SBA Defines ‘Gross Receipts’ for Second Draw PPP Loans

Cooley Alert

On January 6, 2021, the Small Business Administration (SBA) issued two interim final rules related to Paycheck Protection Program (PPP) loans under the Economic Aid to Hard-Hit Small Businesses, Nonprofits, and Venues Act. In our prior alert, we described that the act authorized second draw PPP (PPP2) loans for second-time PPP borrowers who have exhausted their original PPP loan (PPP1) funds.

As previously noted, to be eligible for a PPP2 loan businesses must (among other things) have seen at least a 25% decrease in “gross receipts” in comparable quarters of 2020 relative to 2019 (with modified tests for businesses that were not operating in the particular comparable quarter of 2019), but the act does not define “gross receipts.”

The SBA somewhat clarified things in one of its January 6 rules by providing the following definition of “gross receipts”:

  1. Gross receipts include all revenue in whatever form received or accrued (in accordance with the entity’s accounting method) from whatever source, including from the sales of products or services, interest, dividends, rents, royalties, fees or commissions, reduced by returns and allowances. Generally, receipts are considered “total income” (or in the case of a sole proprietorship, independent contractor, or self-employed individual “gross income”) plus “cost of goods sold,” and excludes net capital gains or losses as these terms are defined and reported on IRS tax return forms. Gross receipts do not include the following: taxes collected for and remitted to a taxing authority if included in gross or total income (such as sales or other taxes collected from customers and excluding taxes levied on the concern or its employees); proceeds from transactions between a concern and its domestic or foreign affiliates; and amounts collected for another by a travel agent, real estate agent, advertising agent, conference management service provider, freight forwarder or customs broker. All other items, such as subcontractor costs, reimbursements for purchases a contractor makes at a customer's request, investment income, and employee-based costs such as payroll taxes, may not be excluded from gross receipts.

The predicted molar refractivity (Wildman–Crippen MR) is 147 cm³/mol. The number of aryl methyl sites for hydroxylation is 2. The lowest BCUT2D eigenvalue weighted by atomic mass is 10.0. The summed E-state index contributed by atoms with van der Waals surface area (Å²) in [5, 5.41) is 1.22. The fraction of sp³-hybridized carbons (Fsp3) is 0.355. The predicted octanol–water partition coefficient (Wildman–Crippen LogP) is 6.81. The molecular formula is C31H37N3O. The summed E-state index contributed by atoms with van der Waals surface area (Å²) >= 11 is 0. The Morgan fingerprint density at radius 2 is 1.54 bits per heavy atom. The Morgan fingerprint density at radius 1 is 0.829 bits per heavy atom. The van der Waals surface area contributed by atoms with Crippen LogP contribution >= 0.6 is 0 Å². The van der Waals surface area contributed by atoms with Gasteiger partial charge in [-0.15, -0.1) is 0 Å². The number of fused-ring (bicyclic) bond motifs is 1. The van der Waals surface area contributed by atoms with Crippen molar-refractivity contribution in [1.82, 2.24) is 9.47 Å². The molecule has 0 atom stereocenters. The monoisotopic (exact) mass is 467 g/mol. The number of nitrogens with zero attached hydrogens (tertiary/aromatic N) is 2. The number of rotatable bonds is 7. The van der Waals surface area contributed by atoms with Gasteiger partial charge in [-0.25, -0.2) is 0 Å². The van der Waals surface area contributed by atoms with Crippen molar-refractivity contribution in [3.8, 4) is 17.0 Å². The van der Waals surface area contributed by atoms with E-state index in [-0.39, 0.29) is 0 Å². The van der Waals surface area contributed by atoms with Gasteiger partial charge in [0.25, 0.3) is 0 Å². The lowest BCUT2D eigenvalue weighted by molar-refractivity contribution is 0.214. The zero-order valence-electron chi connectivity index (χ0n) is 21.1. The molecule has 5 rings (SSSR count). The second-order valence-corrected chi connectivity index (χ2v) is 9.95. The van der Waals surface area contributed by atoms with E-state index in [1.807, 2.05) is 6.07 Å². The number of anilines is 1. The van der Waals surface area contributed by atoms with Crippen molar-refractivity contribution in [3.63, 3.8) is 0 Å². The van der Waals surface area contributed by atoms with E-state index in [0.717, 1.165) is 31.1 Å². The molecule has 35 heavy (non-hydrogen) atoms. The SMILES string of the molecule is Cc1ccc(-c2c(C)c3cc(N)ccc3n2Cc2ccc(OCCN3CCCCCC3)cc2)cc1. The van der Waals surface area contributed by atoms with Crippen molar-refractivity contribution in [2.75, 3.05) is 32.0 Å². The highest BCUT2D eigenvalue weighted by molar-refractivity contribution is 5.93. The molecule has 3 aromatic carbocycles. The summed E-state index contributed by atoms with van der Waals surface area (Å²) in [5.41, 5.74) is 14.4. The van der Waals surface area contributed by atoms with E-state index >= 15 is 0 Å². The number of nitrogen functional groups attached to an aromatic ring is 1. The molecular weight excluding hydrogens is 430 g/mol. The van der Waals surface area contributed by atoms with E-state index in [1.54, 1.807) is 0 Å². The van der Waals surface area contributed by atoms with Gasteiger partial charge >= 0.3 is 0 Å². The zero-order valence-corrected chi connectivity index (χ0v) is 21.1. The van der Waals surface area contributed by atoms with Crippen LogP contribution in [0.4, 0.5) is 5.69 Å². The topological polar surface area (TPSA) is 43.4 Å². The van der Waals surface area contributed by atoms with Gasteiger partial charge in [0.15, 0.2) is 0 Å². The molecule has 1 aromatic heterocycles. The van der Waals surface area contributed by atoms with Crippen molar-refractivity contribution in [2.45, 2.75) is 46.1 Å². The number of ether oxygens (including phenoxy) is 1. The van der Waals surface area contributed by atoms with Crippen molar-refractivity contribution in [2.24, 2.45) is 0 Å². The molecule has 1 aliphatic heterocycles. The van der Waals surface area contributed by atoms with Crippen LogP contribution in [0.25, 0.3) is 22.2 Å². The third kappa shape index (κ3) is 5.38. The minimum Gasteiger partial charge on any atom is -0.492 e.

2. Gross receipts of affiliates are calculated as follows:
    1. Gross receipts of a borrower with affiliates is calculated by adding the gross receipts of the business concern with the gross receipts of each affiliate.
    2. If a borrower has acquired an affiliate or been acquired as an affiliate during 2020, gross receipts includes the receipts of the acquired or acquiring concern. This aggregation applies for the entire period of measurement, not just the period after the affiliation arose. However, if a concern acquired a segregable division of another business concern during 2020, gross receipts do not include the receipts of the acquired division prior to the acquisition.
    3. The gross receipts of a former affiliate are not included. This exclusion of gross receipts of such former affiliate applies during the entire period of measurement, rather than only for the period after which affiliation ceased. However, if a borrower sold a segregable division during 2020, the gross receipts will continue to include the receipts of the division that was sold.
    4. All terms in this subsection shall have the meaning attributed to them by the IRS.
  3. For an eligible nonprofit organization, a veterans organization, an eligible nonprofit news organization, an eligible 501(c)(6) organization or eligible destination marketing organization, gross receipts means gross receipts within the meaning of section 6033 of the Internal Revenue Code of 1986.

While the new interim final rule is a helpful starting point, ambiguity remains and borrowers contemplating seeking a PPP2 loan should work with counsel and accountants regarding their specific methodology and any associated risks.

The January 6 rules also clarified certain other aspects of PPP2 and consolidated all prior PPP rulemaking.

Related Contacts
Alfred Browne Partner, Boston
Erin Estevez Special Counsel, Washington, DC
Danielle Naftulin Partner, Palo Alto
Ryan Naftulin Partner, London
Peter H. Werner Partner, San Francisco
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